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Global Banks and International Shock Transmission: Evidence from the Crisis

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  • Nicola Cetorelli
  • Linda S. Goldberg

Abstract

Global banks played a significant role in the transmission of the 2007 to 2009 crisis to emerging market economies. We examine the relationships between adverse liquidity shocks on main developed-country banking systems to emerging markets across Europe, Asia, and Latin America, isolating loan supply from loan demand effects. Loan supply in emerging markets was significantly affected through three separate channels: a contraction in direct, cross-border lending by foreign banks; a contraction in local lending by foreign banks’ affiliates in emerging markets; and a contraction in loan supply by domestic banks resulting from the funding shock to their balance sheet induced by the decline in interbank, cross-border lending. Policy interventions, such as the Vienna Initiative introduced in Europe, influenced the lending channel effects on emerging markets of head office balance sheet shocks.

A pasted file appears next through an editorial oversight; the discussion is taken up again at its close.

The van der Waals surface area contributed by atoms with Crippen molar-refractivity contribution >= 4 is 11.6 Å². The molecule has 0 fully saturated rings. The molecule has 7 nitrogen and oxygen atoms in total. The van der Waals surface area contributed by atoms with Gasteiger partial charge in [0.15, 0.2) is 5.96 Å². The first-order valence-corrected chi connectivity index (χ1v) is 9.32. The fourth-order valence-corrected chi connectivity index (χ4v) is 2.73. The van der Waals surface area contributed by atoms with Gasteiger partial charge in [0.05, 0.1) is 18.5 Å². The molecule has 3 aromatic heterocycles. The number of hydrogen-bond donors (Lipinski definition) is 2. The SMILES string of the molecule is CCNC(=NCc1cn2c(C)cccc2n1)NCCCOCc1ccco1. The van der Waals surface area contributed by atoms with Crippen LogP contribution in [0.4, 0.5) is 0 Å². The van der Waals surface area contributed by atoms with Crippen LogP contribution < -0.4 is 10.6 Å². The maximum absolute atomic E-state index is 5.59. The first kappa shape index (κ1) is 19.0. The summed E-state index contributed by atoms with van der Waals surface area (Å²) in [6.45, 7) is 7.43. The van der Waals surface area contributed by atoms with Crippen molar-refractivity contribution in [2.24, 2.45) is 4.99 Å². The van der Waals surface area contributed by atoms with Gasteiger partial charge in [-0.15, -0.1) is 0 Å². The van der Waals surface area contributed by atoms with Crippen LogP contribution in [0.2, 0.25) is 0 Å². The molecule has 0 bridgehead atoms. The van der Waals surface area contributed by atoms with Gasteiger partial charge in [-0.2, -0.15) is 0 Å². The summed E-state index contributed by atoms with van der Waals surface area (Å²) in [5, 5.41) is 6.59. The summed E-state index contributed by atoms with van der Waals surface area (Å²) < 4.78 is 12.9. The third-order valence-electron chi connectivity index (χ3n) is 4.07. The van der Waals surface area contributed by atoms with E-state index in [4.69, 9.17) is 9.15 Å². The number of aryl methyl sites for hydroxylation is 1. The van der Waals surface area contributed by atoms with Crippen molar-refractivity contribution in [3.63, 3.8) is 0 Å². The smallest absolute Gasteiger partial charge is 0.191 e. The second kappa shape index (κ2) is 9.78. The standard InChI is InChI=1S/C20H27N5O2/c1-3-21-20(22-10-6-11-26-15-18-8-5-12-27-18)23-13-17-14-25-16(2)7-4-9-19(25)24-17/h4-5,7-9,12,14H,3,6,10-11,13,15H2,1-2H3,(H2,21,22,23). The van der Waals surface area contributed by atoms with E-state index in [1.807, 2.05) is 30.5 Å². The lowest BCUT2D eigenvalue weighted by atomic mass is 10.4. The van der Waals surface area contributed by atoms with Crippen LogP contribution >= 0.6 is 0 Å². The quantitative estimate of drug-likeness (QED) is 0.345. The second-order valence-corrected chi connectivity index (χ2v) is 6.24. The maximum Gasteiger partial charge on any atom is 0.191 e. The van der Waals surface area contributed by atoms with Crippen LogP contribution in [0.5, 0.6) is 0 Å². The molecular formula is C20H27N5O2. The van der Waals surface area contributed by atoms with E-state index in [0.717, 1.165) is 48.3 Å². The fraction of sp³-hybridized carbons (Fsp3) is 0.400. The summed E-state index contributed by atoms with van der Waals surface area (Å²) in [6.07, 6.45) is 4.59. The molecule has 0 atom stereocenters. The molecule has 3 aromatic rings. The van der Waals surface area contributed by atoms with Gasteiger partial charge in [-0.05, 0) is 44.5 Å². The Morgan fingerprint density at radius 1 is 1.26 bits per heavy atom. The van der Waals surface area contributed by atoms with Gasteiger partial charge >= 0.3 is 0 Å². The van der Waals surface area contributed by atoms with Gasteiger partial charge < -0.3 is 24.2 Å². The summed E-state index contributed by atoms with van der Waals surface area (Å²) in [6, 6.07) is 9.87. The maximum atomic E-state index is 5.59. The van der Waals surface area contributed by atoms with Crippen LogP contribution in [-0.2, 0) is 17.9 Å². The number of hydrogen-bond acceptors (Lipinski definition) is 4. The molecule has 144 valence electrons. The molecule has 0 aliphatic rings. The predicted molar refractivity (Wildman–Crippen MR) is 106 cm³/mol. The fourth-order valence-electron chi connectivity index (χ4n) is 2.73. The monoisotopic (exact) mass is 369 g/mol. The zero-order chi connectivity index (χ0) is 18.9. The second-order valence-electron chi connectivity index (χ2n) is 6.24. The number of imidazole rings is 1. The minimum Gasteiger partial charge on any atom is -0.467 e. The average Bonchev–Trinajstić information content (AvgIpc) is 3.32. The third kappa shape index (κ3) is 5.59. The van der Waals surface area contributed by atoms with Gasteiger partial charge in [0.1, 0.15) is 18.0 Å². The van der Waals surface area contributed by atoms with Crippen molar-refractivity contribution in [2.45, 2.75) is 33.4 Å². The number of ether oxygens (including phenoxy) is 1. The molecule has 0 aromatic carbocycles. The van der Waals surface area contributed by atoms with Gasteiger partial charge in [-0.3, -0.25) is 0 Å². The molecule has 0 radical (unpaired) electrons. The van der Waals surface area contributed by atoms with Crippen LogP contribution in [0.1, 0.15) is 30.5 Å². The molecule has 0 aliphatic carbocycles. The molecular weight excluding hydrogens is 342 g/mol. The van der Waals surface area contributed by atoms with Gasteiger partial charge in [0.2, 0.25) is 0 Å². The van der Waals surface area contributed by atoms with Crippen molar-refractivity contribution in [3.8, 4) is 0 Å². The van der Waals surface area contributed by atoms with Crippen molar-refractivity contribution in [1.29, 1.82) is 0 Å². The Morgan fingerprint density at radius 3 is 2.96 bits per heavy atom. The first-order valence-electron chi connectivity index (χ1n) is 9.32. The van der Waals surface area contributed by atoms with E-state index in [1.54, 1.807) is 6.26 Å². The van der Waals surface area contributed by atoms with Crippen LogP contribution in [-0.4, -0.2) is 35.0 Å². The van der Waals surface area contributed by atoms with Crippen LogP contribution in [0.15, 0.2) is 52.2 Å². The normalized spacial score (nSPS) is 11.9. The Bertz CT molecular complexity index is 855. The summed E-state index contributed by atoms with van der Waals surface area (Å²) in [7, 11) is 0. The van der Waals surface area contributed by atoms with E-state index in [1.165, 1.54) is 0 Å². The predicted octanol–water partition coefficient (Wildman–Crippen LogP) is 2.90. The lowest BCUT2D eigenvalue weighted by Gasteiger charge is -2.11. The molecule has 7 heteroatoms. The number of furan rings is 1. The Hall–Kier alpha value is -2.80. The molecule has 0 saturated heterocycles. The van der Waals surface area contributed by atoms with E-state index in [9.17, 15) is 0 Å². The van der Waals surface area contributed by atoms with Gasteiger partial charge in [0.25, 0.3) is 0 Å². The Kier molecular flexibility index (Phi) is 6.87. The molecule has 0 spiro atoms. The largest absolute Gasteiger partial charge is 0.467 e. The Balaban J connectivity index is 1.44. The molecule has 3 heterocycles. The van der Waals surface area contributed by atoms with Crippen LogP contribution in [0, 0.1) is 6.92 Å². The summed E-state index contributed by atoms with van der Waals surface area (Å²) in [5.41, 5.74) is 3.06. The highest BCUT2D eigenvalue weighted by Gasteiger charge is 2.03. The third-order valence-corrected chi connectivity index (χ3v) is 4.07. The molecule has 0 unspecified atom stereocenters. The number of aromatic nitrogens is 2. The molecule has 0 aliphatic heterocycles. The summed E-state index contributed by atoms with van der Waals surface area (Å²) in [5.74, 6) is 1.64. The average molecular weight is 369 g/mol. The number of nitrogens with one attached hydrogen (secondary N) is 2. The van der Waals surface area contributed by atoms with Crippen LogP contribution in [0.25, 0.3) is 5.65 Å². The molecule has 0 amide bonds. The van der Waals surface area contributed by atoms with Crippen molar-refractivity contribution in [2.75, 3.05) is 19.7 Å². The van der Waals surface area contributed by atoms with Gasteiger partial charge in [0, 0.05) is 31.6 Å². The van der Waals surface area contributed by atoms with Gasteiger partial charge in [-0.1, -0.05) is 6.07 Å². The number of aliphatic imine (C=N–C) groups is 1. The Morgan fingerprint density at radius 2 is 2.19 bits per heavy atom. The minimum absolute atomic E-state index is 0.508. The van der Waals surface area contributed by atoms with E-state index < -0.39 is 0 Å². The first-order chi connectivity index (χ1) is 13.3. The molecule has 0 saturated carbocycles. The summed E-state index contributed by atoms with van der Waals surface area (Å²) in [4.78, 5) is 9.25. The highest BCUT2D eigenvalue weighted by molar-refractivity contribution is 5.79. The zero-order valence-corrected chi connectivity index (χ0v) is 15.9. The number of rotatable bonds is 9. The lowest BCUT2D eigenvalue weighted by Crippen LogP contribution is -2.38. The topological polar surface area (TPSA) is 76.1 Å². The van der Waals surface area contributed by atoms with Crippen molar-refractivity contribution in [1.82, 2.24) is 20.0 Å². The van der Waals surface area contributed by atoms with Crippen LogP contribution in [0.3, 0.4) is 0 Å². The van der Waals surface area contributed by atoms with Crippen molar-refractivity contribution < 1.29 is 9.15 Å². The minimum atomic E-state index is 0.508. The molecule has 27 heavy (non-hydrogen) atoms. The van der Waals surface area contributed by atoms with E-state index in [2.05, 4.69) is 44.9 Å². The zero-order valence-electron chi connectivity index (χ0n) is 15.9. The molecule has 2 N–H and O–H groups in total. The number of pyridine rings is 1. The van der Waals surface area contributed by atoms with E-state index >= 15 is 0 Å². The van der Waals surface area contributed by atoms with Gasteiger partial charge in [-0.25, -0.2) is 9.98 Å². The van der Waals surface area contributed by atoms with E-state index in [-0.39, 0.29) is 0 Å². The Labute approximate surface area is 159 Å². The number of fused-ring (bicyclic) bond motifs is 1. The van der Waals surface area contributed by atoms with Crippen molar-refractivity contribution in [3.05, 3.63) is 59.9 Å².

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Paper provided by National Bureau of Economic Research, Inc in its series NBER Working Papers with number 15974.

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Date of creation: May 2010
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Publication status: published as Nicola Cetorelli & Linda S Goldberg, 2011. "Global Banks and International Shock Transmission: Evidence from the Crisis," IMF Economic Review, Palgrave Macmillan, vol. 59(1), pages 41-76, April.
Handle: RePEc:nbr:nberwo:15974

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  1. Jonathan Eaton & Sam Kortum & Brent Neiman & John Romalis, 2010. "Trade and the global recession," Working Paper Research, National Bank of Belgium 196, National Bank of Belgium.
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